Never before in all our history have these forces been so united against one candidate as they stand today. They are unanimous in their hate for me—and I welcome their hatred.

Budgetary Deceit and America’s Decline Jeffrey Sachs, Huffington Post

#FuckYouWashington (hat tip Matt). Twitterati might want to join in the fun.

DeChristopher, Mozillo and Power in America Abigail Field and This Hero Didn’t Stand a Chance Chris Hedges, TruthDig. This case is outrageous. If you are in Salt Lake, I hope you’ll consider participating in the protest. See here for details and other ways to help.

Antidote du jour:

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51 comments

  1. KFritz

    Re: FDL, Assumptions about Terrorists

    In the welter of disjointed facts as news of the incidents came in, there was at least one claim of responsibility by a group with words of like ‘Islamic,’ ‘Jihad,’ etc. Which made a working assumption of an attack by Islamic fundamentalists a reasonable assumption–until proven otherwise. And Norway’s conventional Muslim organizations were quick to condemn the attack, as if they thought there was a strong probability that the attack was carried out by Jihadists.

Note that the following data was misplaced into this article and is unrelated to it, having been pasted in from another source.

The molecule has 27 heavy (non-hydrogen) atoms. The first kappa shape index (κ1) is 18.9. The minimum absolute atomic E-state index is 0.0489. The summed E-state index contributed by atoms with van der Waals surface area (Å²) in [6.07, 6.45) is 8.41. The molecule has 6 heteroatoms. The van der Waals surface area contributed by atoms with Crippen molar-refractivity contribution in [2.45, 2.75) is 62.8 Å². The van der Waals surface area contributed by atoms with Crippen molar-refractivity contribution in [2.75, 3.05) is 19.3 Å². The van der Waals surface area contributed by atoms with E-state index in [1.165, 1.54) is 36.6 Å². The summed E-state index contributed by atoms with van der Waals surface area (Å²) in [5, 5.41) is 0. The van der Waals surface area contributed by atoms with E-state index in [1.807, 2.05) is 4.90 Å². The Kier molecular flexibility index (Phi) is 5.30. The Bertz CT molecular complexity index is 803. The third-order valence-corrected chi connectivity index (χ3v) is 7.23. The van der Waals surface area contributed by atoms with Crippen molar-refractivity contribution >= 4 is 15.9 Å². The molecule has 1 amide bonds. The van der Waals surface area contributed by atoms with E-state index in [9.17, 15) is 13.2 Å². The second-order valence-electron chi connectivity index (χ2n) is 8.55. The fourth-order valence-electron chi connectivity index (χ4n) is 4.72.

Conversely, at some point yesterday, the NYT website headline for the perp described him a “Christian.” That didn’t stay up for very long.

    The dramatic labeling and attribution cut both ways yesterday.

    1. Sock Puppet

      From the Guardian, quoting from his manifesto “A 1,500-page manifesto written in English and said to be by Breivik -posted under the pseudonym of Andrew Berwick -also appeared online hours before the attacks. The document, which suggests that the atrocities had been planned for at least two years, calls for a Christian war to defend Europe against Islam. Breivik also attacks multiculturalism and Marxism and describes his initiation as a Knight Templar -a medieval Christian organisation involved in the Crusades, which is sometimes revered by white supremacists.”